At the closing ceremony of the successful Nagano Games, Mrs. Hosokawa made a speech saying;

“This is not the goal. This is a start!”

Which meant that it takes another decade to see the real result of the Nagano Games, and the goal of the event is to realize a convivial society that consists of local communities where all the people with or without disabilities can enjoy their own lives. From Mrs. Hosokawa’s experience, 90 per cent of Japanese people are innocent of the intellectually challenged. In fact, research by the Cabinet Office shows that only eighteen per cent of Japanese think “Disabled people have the access to and participate in Japanese society” while as much as 82 per cent of German people think the same way for their country. Even after accomplishing such great achievements, Mrs. Hosokawa always finds her next mission: “Through the activities with SO, I realized that in Japanese society many of people with intellectual disabilities are isolated. I have to change this situation!”

This motivated her to found an NPO called “Yuuki no Tsubasa (Wings of Courage) Inclusion 2015” which aims to realize an “inclusive society” by 2015 where people with intellectual disabilities can enjoy their lives without too many worries.

Indeed her sense and courage to take right actions are inspirational, mentioning “Inclusion” – the word that had not been heard of in Japan –with so much passion. In addition to her forward-thinking vision, the overwhelming achievement was her courageous action. Responding to a question regarding what is the power of sport which she felt through her SO activities, she answered:

“I think sports has the power to let everyone’s soul shine”

Mrs. Hosokawa’s words with real experience were enough to call to mind the smiles of many Athletes. Actually she said she could not express that in any words, and it may be partly because she had met too many Athletes to cite each and had so many inspirational memories. She continued: “It is easy to say “sanctity of life” but through SO I learned that every single person has amazing capabilities and possibilities. It is egoistic for people to say that people with intellectual disabilities will be incapable of playing sports. Sports is the greatest tool to let everyone’s life shine. All the people should be given the access to the sports.” – So inspirational.

One of the most admirable things about Mrs. Hosokawa is that her standard to take action or not always depends on her sense of mission: whether it is needed in the society or she should do it, not on whether she can do it or it is hard to achieve. I assume this sense of mission enabled her to feel the power of sport stronger to let everyone’s soul shine.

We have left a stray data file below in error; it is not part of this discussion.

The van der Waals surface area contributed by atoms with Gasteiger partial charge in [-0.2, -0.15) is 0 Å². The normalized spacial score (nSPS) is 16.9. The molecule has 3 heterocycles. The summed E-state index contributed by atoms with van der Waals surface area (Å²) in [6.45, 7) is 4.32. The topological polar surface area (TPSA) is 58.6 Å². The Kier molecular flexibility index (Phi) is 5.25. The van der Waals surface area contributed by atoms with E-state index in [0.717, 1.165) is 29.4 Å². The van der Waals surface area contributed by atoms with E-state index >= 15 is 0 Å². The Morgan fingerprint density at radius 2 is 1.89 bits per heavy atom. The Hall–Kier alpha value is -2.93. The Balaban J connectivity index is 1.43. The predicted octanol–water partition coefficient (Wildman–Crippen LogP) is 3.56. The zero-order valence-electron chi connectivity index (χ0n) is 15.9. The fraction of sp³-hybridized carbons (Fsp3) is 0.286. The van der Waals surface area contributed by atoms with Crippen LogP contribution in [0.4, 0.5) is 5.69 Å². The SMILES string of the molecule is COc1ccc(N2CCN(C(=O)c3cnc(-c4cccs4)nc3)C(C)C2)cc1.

The sport that Mrs. Hosokawa currently looks at is floor hockey, which is one of the official SO Winter Games sports and one of its popular ones. It is the sport played by moving a “pack,” a soft and round felt-made object with a hole in the middle, toward the goal with a “stick.” It is regarded as a universal sport because men and women as well as people with and without disability can all play together. It was Mrs. Hosokawa who founded the Japan Floor Hockey Federation in Nagano and has contributed to spreading the movement, as well as to organize competitions. In September this year, the 6th national tournament will be held in Yamagata.

The birth of the Japan Floor Hockey Federation (JFHF) is epoch-making in that it has spread out to involve people without disabilities while it had been traditionally a part of the SO sports that can be played only by the intellectually challenged. Special Olympics’ various programmes include “Unified Sports®”, in which Athletes and Partners (without disability) play together. In Unified Sports, teams are consist of Athletes and Partners, whose ages and competition levels are of the same level, and they practice and participate in official competition. This valuable programme for people with and without disabilities, however, in not so common in Japan unfortunately, and there have not been so many games organized. JFHF is expected to help improve this situation.

Floor Hockey is offered in public schools in Nagano and Yamagata, which are ahead in the education on Inclusion, and in other prefectures. In some schools, amazing results have been reported that, after they made teams consisting of both boys and girls of sensitive ages, the quarrels between boys and girls have diminished, and the cases of bullying have been drastically decreased. Also, there was a junior-high-school intellectually-challenged student who joined a team of students without disabilities and moved his parents to tears by showing his “shining soul” during a game. This is the power of sport that we are talking about, and Mrs. Hosokawa believes that this sort of effect is the factor to set the world alight. So do I.

Speaking of social contribution, many might think of the support for developing countries. It is important, but we cannot forget that various social issues exist in our own country. They do even in UK and USA, and many sports programs for social change have been attracting rising attention. The interview with Mrs. Hosokawa very much motivated me to develop Sport For Smile as a platform of socially valuable programs such as hers, at the same time to raise awareness of various social issues.

Reference:
*Kayoko Hosokawa “Hana-mo Hana-nare, Hito-mo Hito-nare ~ My life as a volunteer” Kadokawa Books, 2009
**In Special Olympics the participants are called as “Athletes”
***Kayoko Hosokawa “Hana-mo Hana-nare, Hito-mo Hito-nare ~ My life as a volunteer” Kadokawa Books, 2009



Interview: Mie Kajikawa
Photo: Tom Miyagawa Coulton